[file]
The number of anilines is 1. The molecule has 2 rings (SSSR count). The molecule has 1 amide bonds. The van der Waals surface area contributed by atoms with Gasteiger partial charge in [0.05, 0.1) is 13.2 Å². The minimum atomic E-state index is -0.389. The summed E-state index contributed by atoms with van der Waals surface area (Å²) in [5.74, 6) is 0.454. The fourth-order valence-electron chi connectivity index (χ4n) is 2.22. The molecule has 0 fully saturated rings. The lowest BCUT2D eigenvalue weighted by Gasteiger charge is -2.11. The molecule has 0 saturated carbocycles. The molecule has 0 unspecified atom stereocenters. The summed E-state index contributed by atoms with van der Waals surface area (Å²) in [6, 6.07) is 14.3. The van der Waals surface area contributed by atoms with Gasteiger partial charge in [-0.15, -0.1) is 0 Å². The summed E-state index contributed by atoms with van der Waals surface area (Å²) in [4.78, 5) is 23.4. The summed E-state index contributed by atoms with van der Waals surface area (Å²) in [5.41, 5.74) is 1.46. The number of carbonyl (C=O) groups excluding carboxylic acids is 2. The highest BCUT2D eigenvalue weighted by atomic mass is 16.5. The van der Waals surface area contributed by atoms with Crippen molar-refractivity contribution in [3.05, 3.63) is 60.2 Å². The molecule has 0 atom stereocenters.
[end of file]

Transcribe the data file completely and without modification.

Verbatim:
The number of anilines is 1. The molecule has 2 rings (SSSR count). The molecule has 1 amide bonds. The van der Waals surface area contributed by atoms with Gasteiger partial charge in [0.05, 0.1) is 13.2 Å². The minimum atomic E-state index is -0.389. The summed E-state index contributed by atoms with van der Waals surface area (Å²) in [5.74, 6) is 0.454. The fourth-order valence-electron chi connectivity index (χ4n) is 2.22. The molecule has 0 fully saturated rings. The lowest BCUT2D eigenvalue weighted by Gasteiger charge is -2.11. The molecule has 0 saturated carbocycles. The molecule has 0 unspecified atom stereocenters. The summed E-state index contributed by atoms with van der Waals surface area (Å²) in [6, 6.07) is 14.3. The van der Waals surface area contributed by atoms with Gasteiger partial charge in [-0.15, -0.1) is 0 Å². The summed E-state index contributed by atoms with van der Waals surface area (Å²) in [4.78, 5) is 23.4. The summed E-state index contributed by atoms with van der Waals surface area (Å²) in [5.41, 5.74) is 1.46. The number of carbonyl (C=O) groups excluding carboxylic acids is 2. The highest BCUT2D eigenvalue weighted by atomic mass is 16.5. The van der Waals surface area contributed by atoms with Crippen molar-refractivity contribution in [3.05, 3.63) is 60.2 Å². The molecule has 0 atom stereocenters.